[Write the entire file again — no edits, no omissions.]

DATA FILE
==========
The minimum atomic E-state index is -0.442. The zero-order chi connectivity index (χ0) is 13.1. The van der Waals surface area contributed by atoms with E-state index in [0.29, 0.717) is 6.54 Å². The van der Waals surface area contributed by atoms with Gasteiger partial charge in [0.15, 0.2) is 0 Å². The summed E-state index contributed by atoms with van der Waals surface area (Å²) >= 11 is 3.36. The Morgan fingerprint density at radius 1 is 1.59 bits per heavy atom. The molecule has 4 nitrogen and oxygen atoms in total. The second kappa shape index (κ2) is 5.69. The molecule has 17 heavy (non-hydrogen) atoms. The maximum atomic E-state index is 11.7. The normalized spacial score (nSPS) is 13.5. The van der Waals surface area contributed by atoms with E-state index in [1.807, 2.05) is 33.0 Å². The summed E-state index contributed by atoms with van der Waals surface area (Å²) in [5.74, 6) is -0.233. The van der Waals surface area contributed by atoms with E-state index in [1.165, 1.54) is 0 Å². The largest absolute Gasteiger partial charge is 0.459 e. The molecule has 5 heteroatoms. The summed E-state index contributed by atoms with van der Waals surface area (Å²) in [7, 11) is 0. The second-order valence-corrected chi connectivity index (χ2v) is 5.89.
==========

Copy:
The minimum atomic E-state index is -0.442. The zero-order chi connectivity index (χ0) is 13.1. The van der Waals surface area contributed by atoms with E-state index in [0.29, 0.717) is 6.54 Å². The van der Waals surface area contributed by atoms with Gasteiger partial charge in [0.15, 0.2) is 0 Å². The summed E-state index contributed by atoms with van der Waals surface area (Å²) >= 11 is 3.36. The Morgan fingerprint density at radius 1 is 1.59 bits per heavy atom. The molecule has 4 nitrogen and oxygen atoms in total. The second kappa shape index (κ2) is 5.69. The molecule has 17 heavy (non-hydrogen) atoms. The maximum atomic E-state index is 11.7. The normalized spacial score (nSPS) is 13.5. The van der Waals surface area contributed by atoms with E-state index in [1.807, 2.05) is 33.0 Å². The summed E-state index contributed by atoms with van der Waals surface area (Å²) in [5.74, 6) is -0.233. The van der Waals surface area contributed by atoms with E-state index in [1.165, 1.54) is 0 Å². The largest absolute Gasteiger partial charge is 0.459 e. The molecule has 5 heteroatoms. The summed E-state index contributed by atoms with van der Waals surface area (Å²) in [7, 11) is 0. The second-order valence-corrected chi connectivity index (χ2v) is 5.89.